There are, of course, any number of problems with such shorthand; as that is all it amounts to. The PBOC (or ECB, BoJ, BoE, FOMC) does something and it is just accepted that its exact form doesn’t make a difference nor how it is even supposed to get from A to B. A good deal of that generic appeal, if not all of it, is that nobody seems to want to know the details; better to simply assume than to pull back the curtain and be averted from all the sustained ugliness. It is far more than from A to B, obviously, as there are innumerable channels and pathologies standing in between that turns “stimulus” into wasted hope.

That much should be fully apparent by now, as everything the PBOC has done in the past year amounted to no change in the downslope. Though every minor uptick variation was taken as a herald for the believed-resurrection, the sinking remains completely undeterred and unmoved. If five “rate cuts” since last November have had so little effect, why consider the sixth any different? Imagining any affirmative answer is to deny the complexity. Continue reading

Apocalypse Now: Has Next Giant Financial Crash Already Begun?

Submitted by Mark O’Byrne  –  GoldCore

Paul Mason, writing in The Guardian, describes how we are already at the beginning of a financial Apocalyse.  “A predicted global meltdown passed without event. But there are enough warning signs to suggest we are sleepwalking into another disaster”.

GoldCore: Expansion, Boom, Recession and Depression.

He suggests all the signs are present to indicate that the financial apocalyse has begun:

“Let’s assemble the evidence. First, the unsustainable debt. Since 2007, the pile of debt in the world has grown by $57tn (£37tn). That’s a compound annual growth rate of 5.3%, significantly beating GDP. Debts have doubled in the so-called emerging markets, while rising by just over a third in the developed world”.

“John Maynard Keynes once wrote that money is a “link to the future” – meaning that what we do with money is a signal of what we think is going to happen in the future. What we’ve done with credit since the global crisis of 2008 is expand it faster than the economy – which can only be done rationally if we think the future is going to be much richer than the present”.

“This summer, the Bank for International Settlements (BIS) pointed out that certain major economies were seeing a sharp rise in debt-to-GDP ratios, which were well outside historic norms. In China, the rest of Asia and Brazil, private-sector borrowing has risen so quickly that BIS’s dashboard of risk is flashing red. In two thirds of all cases, red warnings such as this are followed by a major banking crisis within three years.”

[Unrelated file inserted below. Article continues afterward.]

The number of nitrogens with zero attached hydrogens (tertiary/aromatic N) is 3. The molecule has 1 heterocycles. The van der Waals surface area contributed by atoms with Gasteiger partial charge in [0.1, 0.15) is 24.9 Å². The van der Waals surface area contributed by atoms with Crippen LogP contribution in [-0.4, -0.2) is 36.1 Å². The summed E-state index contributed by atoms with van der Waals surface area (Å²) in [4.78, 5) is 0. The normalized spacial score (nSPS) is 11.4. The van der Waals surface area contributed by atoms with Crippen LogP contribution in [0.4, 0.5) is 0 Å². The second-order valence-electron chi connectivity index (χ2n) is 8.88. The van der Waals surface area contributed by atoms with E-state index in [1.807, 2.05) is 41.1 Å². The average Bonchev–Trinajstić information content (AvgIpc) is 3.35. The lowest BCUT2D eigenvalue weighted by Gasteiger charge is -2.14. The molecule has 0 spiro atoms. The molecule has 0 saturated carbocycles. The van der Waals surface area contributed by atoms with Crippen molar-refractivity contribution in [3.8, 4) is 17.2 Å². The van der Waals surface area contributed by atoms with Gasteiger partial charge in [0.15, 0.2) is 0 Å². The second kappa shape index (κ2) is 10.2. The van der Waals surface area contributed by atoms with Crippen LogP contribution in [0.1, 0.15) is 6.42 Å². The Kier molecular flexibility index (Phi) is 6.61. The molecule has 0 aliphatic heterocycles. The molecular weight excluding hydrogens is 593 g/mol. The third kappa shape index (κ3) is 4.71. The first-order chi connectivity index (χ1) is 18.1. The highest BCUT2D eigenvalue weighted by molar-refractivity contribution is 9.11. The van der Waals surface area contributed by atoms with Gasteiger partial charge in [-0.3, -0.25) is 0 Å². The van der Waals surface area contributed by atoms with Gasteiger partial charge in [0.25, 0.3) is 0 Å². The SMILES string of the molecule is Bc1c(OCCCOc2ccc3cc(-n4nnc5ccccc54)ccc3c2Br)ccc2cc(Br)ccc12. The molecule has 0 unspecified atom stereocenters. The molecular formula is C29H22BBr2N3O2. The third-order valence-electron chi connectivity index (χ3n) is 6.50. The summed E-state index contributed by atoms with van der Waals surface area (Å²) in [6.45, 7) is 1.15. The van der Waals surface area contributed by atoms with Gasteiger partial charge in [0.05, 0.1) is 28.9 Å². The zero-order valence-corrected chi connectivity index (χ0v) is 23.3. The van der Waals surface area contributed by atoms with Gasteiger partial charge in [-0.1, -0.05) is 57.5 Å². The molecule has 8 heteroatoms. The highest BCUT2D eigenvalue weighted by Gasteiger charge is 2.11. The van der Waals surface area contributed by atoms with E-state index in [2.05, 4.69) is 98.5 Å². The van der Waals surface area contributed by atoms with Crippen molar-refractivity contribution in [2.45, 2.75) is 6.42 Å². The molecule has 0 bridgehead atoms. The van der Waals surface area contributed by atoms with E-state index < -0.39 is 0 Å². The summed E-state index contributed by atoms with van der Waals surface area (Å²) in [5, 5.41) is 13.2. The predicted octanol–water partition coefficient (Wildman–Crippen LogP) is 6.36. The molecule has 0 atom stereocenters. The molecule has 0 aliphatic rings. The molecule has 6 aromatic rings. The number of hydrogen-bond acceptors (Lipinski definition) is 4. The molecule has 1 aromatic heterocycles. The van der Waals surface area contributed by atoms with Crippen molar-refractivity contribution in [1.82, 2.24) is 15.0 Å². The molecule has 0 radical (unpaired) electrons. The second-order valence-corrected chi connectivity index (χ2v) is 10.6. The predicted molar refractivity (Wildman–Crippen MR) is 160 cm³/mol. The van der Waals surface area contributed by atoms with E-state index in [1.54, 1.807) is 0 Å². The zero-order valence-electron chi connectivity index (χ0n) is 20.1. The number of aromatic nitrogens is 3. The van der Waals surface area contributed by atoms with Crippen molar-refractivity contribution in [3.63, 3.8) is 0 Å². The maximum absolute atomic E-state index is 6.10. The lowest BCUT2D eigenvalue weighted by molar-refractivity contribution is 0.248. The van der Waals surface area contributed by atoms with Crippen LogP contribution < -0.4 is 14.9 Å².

“The underlying cause of this debt glut is the $12tn of free or cheap money created by central banks since 2009, combined with near-zero interest rates. When the real price of money is close to zero, people borrow and worry about the consequences later.”

“So, the biggest risk to the world, despite its growing seriousness, is not the deflation of a bubble. It is the risk of that becoming intertwined with geopolitics. Any politician who minimises or ignores this risk is doing what the purblind economists did in the run up to 2008″.

Read the full article “Apocalypse now: has the next giant financial crash already begun?

Paul Mason2Paul Mason is a respected journalist and broadcaster.  He is a former economics editor of BBC’s Newsnight and currently he is economics editor of Channel 4 News.

He can be followed on @paulmasonnews.

The Daily Debt Rattle

Submitted by Raúl Ilargi Meijer  –  The Automatic Earth

The Market May Have Had Enough of Share Buybacks (Bloomberg)
Debt Traders Send Warning On Corporate America’s Balance Sheet Fiesta (BBG)
Money Is Flooding Out Of Canada At The Fastest Pace In The Developed World (BBG)
The Self-Defeating, ‘Grand Delusion’ of Monetary Policy (WSJ)
Foreign Banks Use US Repo Deals To ‘Window-Dress’ Risk (FT)
China State Owned Enterprise Debt Explodes By $1 Trillion In September (Chiecon)
Six Ways to Gauge How Fast China’s Economy Is Actually Growing (Bloomberg)
China Financial Crackdown Intensifies as Funds, Banks Targeted (Bloomberg)
VW Emissions Scandal Widens To Include Porsche, Audi Claims (Guardian)
ECB Officials Met Regularly With Financial Institutions on Key Moments (WSJ)
Standard Chartered Cuts 15,000 Jobs And Raises $5.1 Billion (BBC)
TransCanada Requests Suspension of US Permit for Keystone XL Pipeline (WSJ)
Coywolf: Greater Than The Sum Of Its Parts (Economist)
Melting Ice In West Antarctica Could Raise Seas By 3 Meters (Guardian)
Abrupt Changes In Food Chains Predicted As Southern Ocean Acidifies Fast (SMH)
October’s Migrant, Refugee Flow To Europe Matched Whole Of 2014 (Reuters)
Merkel Rejects Shutting Border Amid Standoff With Party Critics (Bloomberg)
Erdogan’s Election Win Means He Can Dictate Terms To EU On Refugees (Guardian)
Winter Is Coming: The New Crisis For Refugees In Europe (Guardian)
No Place Left On Lesvos To Bury Dead Refugees (AP)
Powerful Gestures: America and Refugees (New Yorker)